By Alexander Boot
Having admitted at his trial to the rape of a 13-year-old girl, Adil Rashid, 18, was facing four to seven years in prison.
Yet Judge Michael Stokes suspended the sentence, for reasons that make one doubt not just his sanity but also that of our whole society. In fact, this case could provide a valuable diagnostic tool in any psychiatric examination. However, lacking medical qualifications, I’ll have to approach the stated reasons behind such lenience from other angles.
Reason One: Since Rashid had gone to an Islamic faith school, he didn’t know that having sex with female children was wrong.
Now, Rashid was born, bred and educated in Birmingham, not in Dar-es-Salaam. Even if his environment could indeed ‘be described as a closed community’, as his defence attorney claimed, surely he must have ventured outside his school enough times to make such ignorance unlikely?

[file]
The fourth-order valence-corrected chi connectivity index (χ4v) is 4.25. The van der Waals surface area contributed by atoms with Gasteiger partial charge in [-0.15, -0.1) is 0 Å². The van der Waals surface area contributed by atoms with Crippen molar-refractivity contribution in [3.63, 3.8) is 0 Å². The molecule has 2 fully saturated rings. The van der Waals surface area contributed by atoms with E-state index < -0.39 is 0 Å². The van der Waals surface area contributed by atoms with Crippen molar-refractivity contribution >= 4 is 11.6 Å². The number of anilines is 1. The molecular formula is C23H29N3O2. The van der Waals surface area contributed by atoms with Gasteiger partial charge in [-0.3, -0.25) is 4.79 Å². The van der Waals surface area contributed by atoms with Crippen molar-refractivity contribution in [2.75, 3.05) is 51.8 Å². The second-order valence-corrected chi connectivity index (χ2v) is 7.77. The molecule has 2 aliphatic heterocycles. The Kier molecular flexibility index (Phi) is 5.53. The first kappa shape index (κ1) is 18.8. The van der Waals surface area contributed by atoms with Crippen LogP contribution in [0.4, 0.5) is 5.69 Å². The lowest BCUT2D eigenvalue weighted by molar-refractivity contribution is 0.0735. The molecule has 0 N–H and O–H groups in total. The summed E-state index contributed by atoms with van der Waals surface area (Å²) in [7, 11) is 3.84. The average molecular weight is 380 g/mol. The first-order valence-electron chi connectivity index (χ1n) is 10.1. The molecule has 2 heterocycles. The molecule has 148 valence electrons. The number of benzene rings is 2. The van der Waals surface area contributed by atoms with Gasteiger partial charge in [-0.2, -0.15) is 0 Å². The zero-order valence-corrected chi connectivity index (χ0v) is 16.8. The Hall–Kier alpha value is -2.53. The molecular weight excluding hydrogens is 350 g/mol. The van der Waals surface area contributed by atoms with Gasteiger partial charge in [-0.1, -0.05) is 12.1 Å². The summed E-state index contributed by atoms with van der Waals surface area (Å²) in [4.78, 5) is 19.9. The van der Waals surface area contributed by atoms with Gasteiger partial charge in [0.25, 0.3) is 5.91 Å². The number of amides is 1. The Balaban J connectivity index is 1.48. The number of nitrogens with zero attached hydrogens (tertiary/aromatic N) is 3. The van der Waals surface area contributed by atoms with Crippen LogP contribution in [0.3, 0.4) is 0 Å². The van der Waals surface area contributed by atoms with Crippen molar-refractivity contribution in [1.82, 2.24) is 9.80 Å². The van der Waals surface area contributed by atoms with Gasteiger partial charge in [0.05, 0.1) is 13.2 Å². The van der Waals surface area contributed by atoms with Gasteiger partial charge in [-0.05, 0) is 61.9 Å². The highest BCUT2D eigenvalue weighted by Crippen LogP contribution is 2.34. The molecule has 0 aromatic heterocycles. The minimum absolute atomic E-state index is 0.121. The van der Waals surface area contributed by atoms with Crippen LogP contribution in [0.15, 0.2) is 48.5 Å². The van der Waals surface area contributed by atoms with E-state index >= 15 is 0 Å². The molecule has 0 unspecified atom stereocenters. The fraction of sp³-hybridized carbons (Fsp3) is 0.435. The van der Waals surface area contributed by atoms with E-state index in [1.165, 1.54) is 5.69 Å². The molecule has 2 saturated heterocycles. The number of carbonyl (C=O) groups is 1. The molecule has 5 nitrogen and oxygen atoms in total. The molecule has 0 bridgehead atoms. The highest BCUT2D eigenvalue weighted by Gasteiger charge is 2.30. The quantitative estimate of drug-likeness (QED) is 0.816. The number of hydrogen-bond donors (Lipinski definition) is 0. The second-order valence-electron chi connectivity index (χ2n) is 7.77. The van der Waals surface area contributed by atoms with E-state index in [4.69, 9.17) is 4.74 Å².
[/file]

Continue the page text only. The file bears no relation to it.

But even assuming for the sake of argument that he was indeed unaware of the difference between a child and a woman, or between a woman and a lollipop, as his lawyer also suggested, since when is that an extenuating circumstance? Certainly not since the Roman jurists first enunciated in no uncertain terms that ignorantia juris non excusat (ignorance of the law is no excuse).
Had Judge Stokes sent Rashid down for the full seven years, he would have therefore asserted a legal principle that operates in the law of every civilised country. More important, he would have sent an important message ‘to encourage the others’, in Voltaire’s phrase.
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